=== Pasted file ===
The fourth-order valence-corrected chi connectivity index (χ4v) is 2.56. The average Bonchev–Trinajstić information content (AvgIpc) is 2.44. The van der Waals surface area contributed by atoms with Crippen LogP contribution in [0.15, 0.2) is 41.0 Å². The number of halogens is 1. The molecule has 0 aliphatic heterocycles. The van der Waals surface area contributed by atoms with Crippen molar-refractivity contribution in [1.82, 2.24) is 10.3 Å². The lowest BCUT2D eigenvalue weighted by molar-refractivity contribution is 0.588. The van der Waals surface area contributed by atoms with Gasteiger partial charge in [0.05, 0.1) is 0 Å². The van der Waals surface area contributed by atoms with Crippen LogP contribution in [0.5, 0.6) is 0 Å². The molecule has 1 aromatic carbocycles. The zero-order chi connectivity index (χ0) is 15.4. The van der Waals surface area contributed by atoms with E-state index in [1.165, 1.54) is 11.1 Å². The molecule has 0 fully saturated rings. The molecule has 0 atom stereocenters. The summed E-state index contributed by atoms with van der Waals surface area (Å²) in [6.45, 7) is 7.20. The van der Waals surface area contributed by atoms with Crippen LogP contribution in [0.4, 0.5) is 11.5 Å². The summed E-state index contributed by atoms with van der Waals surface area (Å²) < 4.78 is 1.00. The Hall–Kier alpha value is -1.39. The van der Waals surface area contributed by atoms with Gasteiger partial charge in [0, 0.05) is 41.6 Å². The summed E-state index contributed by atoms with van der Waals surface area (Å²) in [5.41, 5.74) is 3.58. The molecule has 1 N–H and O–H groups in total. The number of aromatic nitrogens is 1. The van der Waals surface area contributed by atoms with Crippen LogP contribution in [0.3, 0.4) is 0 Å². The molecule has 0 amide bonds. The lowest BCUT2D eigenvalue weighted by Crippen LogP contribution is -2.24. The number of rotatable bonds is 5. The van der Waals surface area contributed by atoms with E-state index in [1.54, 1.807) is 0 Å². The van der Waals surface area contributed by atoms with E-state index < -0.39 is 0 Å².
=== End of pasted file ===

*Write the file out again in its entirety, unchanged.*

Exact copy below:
The fourth-order valence-corrected chi connectivity index (χ4v) is 2.56. The average Bonchev–Trinajstić information content (AvgIpc) is 2.44. The van der Waals surface area contributed by atoms with Crippen LogP contribution in [0.15, 0.2) is 41.0 Å². The number of halogens is 1. The molecule has 0 aliphatic heterocycles. The van der Waals surface area contributed by atoms with Crippen molar-refractivity contribution in [1.82, 2.24) is 10.3 Å². The lowest BCUT2D eigenvalue weighted by molar-refractivity contribution is 0.588. The van der Waals surface area contributed by atoms with Gasteiger partial charge in [0.05, 0.1) is 0 Å². The van der Waals surface area contributed by atoms with Crippen LogP contribution in [0.5, 0.6) is 0 Å². The molecule has 1 aromatic carbocycles. The zero-order chi connectivity index (χ0) is 15.4. The van der Waals surface area contributed by atoms with E-state index in [1.165, 1.54) is 11.1 Å². The molecule has 0 fully saturated rings. The molecule has 0 atom stereocenters. The summed E-state index contributed by atoms with van der Waals surface area (Å²) in [6.45, 7) is 7.20. The van der Waals surface area contributed by atoms with Crippen LogP contribution in [0.4, 0.5) is 11.5 Å². The summed E-state index contributed by atoms with van der Waals surface area (Å²) < 4.78 is 1.00. The Hall–Kier alpha value is -1.39. The van der Waals surface area contributed by atoms with Gasteiger partial charge in [0, 0.05) is 41.6 Å². The summed E-state index contributed by atoms with van der Waals surface area (Å²) in [5.41, 5.74) is 3.58. The molecule has 1 N–H and O–H groups in total. The number of aromatic nitrogens is 1. The van der Waals surface area contributed by atoms with Crippen LogP contribution in [0.3, 0.4) is 0 Å². The molecule has 0 amide bonds. The lowest BCUT2D eigenvalue weighted by Crippen LogP contribution is -2.24. The number of rotatable bonds is 5. The van der Waals surface area contributed by atoms with E-state index in [1.54, 1.807) is 0 Å². The van der Waals surface area contributed by atoms with E-state index < -0.39 is 0 Å².